Nigeria recently joined 15 other African countries in the Science Granting Council (SGC) Initiative in Sub-Saharan Africa. In this exclusive interview with Dr. Mustapha Popoola, the coordinator of the initiative in Nigeria and the technical assistant on research and development matters to the executive secretary of the Tertiary Education Trust Fund (TETFUND) – where the grant initiative is domiciled – he speaks on Nigeria’s reason for joining the initiative and the need for Africa to prioritise her research development for the development of the continent.
Nigeria is the latest country to join the Science Granting Council (SGC) Initiative. What prompted that move?
For us, we believe that, as part of the paradigm at TETFUND, the issue of working in silos is one we want to do away with, given how much it has affected the country. In a situation where departments, faculties and institutions are not working together, how will the country work together? When you are talking about science, technology and innovation, it is not localised; it is globalised and Nigeria cannot say she is not a part of the global village.
There is a need for us to work with other countries in a coordinated manner. The SGCI is in 15 countries; this was a major justification and a driving factor for us to join the SCI. Now, funders and partners from international development associations want to leverage a situation and platform to know what is going on in each of these countries. It is going to be a good thing for the country to have a basis to benchmark what she is doing and, at the same time, share notes with all other member countries as part of the partnership. This will ensure the proper deployment of international resources and help us leverage the skills and experience of other countries and share notes through a peer-to-peer learning mechanism.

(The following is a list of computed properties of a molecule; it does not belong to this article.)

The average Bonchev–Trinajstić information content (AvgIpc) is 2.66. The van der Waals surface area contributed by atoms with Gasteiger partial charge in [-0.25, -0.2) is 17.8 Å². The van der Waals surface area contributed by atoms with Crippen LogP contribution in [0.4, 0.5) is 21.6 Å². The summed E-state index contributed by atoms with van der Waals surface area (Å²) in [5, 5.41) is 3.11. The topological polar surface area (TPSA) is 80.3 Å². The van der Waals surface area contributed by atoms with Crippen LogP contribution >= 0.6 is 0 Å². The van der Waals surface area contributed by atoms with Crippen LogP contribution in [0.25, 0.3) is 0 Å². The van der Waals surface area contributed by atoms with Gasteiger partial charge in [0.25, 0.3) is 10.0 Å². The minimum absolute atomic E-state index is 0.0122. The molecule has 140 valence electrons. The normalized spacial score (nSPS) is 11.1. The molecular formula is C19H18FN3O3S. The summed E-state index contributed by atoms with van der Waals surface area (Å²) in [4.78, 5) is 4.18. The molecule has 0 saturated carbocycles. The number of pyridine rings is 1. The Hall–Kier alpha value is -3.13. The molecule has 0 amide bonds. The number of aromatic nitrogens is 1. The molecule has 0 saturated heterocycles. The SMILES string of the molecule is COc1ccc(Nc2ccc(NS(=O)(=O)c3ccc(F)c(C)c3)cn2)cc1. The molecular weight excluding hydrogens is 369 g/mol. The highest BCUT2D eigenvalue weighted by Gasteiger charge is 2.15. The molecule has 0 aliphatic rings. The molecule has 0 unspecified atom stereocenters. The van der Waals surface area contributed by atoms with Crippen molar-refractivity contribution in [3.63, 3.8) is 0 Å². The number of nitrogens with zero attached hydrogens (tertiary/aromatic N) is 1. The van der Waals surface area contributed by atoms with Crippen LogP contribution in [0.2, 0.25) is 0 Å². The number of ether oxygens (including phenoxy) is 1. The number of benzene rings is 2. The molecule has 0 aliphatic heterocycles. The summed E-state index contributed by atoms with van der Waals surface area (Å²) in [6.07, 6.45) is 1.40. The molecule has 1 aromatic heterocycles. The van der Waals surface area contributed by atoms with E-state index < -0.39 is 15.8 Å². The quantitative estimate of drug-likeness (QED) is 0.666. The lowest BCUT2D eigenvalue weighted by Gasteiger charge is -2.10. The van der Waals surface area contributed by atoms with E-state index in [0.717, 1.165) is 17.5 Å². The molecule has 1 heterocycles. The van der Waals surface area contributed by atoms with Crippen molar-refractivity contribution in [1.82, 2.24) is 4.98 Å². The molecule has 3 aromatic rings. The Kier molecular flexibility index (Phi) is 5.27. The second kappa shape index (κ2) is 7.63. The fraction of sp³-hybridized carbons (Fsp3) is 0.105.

It is high-time Nigeria work with other African countries to promote African partnership. At the end of the day, this will bring about pan-African development and goals.
Science is always neglected in developing countries like Nigeria. How do you think these grants can help research into science, especially in Nigeria?
Well, science is neglected because of our lack of understanding as a people and a continent. You cannot talk about development without growth and what triggers growth is scientific innovations and technological developments.
Now, we are talking about entrepreneurship development which is more or less a copy-and-paste idea because that is where the global community is, ready to leverage on systems and economies. But how can SMEs grow sustainably without research and development?
Before now, a lot of people believed nothing could be done around science because it is beyond what people know. Everything you are doing in your house daily is science, including the clothes we wear. If we continue to neglect science, we neglect our lives and that is not the way to go.